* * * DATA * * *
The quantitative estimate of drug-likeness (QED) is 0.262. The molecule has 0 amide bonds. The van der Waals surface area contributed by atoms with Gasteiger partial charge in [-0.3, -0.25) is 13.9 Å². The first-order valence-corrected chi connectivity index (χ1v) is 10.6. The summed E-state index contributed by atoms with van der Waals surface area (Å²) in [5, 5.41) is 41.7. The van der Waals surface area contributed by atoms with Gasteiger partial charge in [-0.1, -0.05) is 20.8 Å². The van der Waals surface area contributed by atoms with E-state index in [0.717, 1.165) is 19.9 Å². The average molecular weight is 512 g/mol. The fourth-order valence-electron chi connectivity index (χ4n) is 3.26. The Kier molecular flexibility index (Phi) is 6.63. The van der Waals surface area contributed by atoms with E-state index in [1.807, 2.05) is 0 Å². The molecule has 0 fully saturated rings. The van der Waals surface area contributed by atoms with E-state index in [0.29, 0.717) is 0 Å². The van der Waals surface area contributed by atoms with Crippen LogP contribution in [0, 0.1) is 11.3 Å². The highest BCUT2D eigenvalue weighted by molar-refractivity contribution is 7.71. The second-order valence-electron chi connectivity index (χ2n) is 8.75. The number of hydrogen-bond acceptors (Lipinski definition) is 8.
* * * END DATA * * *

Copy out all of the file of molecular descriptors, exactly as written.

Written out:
The quantitative estimate of drug-likeness (QED) is 0.262. The molecule has 0 amide bonds. The van der Waals surface area contributed by atoms with Gasteiger partial charge in [-0.3, -0.25) is 13.9 Å². The first-order valence-corrected chi connectivity index (χ1v) is 10.6. The summed E-state index contributed by atoms with van der Waals surface area (Å²) in [5, 5.41) is 41.7. The van der Waals surface area contributed by atoms with Gasteiger partial charge in [-0.1, -0.05) is 20.8 Å². The van der Waals surface area contributed by atoms with E-state index in [0.717, 1.165) is 19.9 Å². The average molecular weight is 512 g/mol. The fourth-order valence-electron chi connectivity index (χ4n) is 3.26. The Kier molecular flexibility index (Phi) is 6.63. The van der Waals surface area contributed by atoms with E-state index in [1.807, 2.05) is 0 Å². The molecule has 0 fully saturated rings. The van der Waals surface area contributed by atoms with E-state index in [0.29, 0.717) is 0 Å². The van der Waals surface area contributed by atoms with Crippen LogP contribution in [0, 0.1) is 11.3 Å². The highest BCUT2D eigenvalue weighted by molar-refractivity contribution is 7.71. The second-order valence-electron chi connectivity index (χ2n) is 8.75. The number of hydrogen-bond acceptors (Lipinski definition) is 8.